During November 2017, the airport launched its Flying For The Future campaign to try and build support towards the airport and encourage more people to use the facility.[27]

2018 takeover[edit]

On 4 December 2018, the Mayor of the Tees Valley Ben Houchen announced a £40 million deal had been agreed to buy Peel Airport's 89% majority shareholding in Durham Tees Valley Airport (made up of £35m for the airport and £5m for land with planning permission for 350 houses) which if approved would bring the airport back into public ownership for the first time since it was sold to Peel in 2003. Purchasing the airport was Houchen's primary election pledge in his campaign in the 2017 Tees Valley mayoral election. The deal will be completed subject to ratification from the leaders of the five local authorities that make up the Tees Valley Combined Authority who will vote on the deal in January 2019 at a purpose emergency TVCA meeting called by the mayor. If the deal reaches completion an established airport operator thought to be the Stobart Group has been lined up to run the facility.[28][29]

Should the mayor's plan to buy back the airport be approved by TVCA, Houchen has said he plans to give local residents the opportunity to decide whether to change the airport's name back to Teesside International Airport.[30] An online poll was conducted in December 2018 with the option of continuing with the Durham Tees Valley name or reverting to the airport's former name of Teesside International. Of the 14,000 people who took part, 93% voted for the name to revert to Teesside International.[31]

On 24 January 2019, the plan was unanimously voted in favour of by the six TVCA leaders, bringing the airport back under public ownership after 16 years in the private sector. It is expected an established airport operator believed to be Stobart Group will be brought on board by March 2019 and the name reverted to Teesside International Airport.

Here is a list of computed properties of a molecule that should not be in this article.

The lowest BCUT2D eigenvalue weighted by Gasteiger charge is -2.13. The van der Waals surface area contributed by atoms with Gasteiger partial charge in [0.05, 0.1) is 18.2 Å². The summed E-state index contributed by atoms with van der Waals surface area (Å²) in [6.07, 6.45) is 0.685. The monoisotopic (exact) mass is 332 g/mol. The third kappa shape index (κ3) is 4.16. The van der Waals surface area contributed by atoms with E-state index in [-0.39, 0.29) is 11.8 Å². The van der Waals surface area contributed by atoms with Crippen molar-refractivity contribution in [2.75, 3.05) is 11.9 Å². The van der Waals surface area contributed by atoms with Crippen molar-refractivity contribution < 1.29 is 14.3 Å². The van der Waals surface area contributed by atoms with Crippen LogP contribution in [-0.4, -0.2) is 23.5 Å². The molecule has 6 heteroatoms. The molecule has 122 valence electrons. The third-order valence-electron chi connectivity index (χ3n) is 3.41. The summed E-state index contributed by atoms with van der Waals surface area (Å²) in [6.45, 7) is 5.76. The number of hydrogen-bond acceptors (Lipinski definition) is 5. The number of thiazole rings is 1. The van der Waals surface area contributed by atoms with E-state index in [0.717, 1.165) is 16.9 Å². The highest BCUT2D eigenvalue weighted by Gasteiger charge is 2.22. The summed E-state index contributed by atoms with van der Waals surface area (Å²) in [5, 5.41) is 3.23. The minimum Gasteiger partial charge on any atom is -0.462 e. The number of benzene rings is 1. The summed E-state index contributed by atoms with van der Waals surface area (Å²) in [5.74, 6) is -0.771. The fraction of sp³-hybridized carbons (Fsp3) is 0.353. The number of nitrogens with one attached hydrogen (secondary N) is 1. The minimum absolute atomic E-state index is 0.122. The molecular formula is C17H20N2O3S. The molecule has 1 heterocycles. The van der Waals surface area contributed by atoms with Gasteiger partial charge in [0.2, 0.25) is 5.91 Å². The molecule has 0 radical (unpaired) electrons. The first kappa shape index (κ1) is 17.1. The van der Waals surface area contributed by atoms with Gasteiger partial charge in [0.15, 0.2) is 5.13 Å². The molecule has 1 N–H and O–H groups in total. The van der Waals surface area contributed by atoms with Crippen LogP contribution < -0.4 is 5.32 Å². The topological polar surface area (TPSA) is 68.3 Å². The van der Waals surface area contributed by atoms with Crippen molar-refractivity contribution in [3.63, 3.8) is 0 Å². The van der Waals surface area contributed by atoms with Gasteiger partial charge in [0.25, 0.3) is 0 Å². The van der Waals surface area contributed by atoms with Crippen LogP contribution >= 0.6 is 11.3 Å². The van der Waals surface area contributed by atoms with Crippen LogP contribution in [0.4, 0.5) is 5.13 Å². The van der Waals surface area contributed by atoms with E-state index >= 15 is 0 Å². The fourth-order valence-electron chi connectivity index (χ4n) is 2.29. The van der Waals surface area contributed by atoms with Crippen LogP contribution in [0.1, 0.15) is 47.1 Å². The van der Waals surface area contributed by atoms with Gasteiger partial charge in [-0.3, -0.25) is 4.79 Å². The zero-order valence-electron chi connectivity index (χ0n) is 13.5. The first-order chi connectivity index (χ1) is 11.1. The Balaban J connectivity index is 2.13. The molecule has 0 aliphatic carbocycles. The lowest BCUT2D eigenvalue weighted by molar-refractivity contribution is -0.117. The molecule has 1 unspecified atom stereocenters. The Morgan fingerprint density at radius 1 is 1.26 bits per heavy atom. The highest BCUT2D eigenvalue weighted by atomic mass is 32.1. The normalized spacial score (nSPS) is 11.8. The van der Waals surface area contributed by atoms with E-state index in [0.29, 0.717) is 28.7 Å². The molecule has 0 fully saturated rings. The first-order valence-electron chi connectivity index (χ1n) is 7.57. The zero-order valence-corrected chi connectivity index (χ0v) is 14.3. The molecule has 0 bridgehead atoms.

On 14 March 2019, the Mayor held a press conference at the airport confirming Stobart Aviation as the new airport operator. Stobart will invest in a 25% stake in the new holding company with the TVCA owning the majority 75% (it is expected that prior to this the individual local authority shares will be transferred across to the TVCA).[32]

Teesside International Airport[edit]

On 25 July 2019, the airport was rebranded back to Teesside International Airport, the name it operated under between 1966 and 2004.[33][34][35][36] Prior to the rebranding, the airport announced a new summer holiday route to Majorca for the 2020 summer season[37] and the renewal of the 2019 Burgas route also for 2020.[38]

On 24 January 2020, the airport announced new flights to London City, Cardiff, Southampton, Isle of Man, Dublin, Belfast, and Aberdeen with Eastern Airways.[39] On 26 February 2020, it was announced that for the first time in 9 years, holiday flights would again operate to Alicante.[40] On 4 June 2020, the airport announced another holiday destination route, with flights operating to Newquay from 6 July 2020.[41]

After a gap of more than a decade, daily flights to London-Heathrow recommenced in September 2020. The new route is operated by Eastern Airways with the London City route discontinued as a result.[42]

On 25 November 2020 the airport announced the return of low-cost carrier Ryanair from 1 June 2021, with two flights a week to each of Palma and Alicante.[43]

Airlines and destinations[edit]

The following airlines operate regular scheduled and charter flights out of Teesside International Airport:[44]

AlbaStar[37] Seasonal charter: Palma de Mallorca
BH Air Seasonal: Burgas
Eastern Airways[45] Aberdeen, Southampton (resumes 17 May 2021)[46]
Seasonal: Newquay (resumes 17 May 2021)[citation needed]
Seasonal charter: Jersey
KLM Amsterdam
Loganair Aberdeen,[47] Belfast–City,[47] Bristol (begins 24 May 2021),[48] London–Heathrow, Newquay (begins 7 May 2021)[47]
Seasonal: Jersey (begins 8 May 2021)[47]
Ryanair Seasonal: Alicante (begins 4 June 2021),[43] Palma de Mallorca (begins 1 June 2021)[43]
TUI Airways Seasonal: Palma de Mallorca (begins 10 May 2022)[49]

Other users[edit]

There are two flight schools located at the airport, Eden Flight Training (edenflighttraining.co.uk) and Scenic Air Tours NE (scenicairtoursne.com). Scenic Air Tours NE also offer pleasure flights and aerobatic flights around the North East.

IAS Medical are an air ambulance operator who specialise in patient and organ transfer using two Beech King Airs and a single Diamond DA62.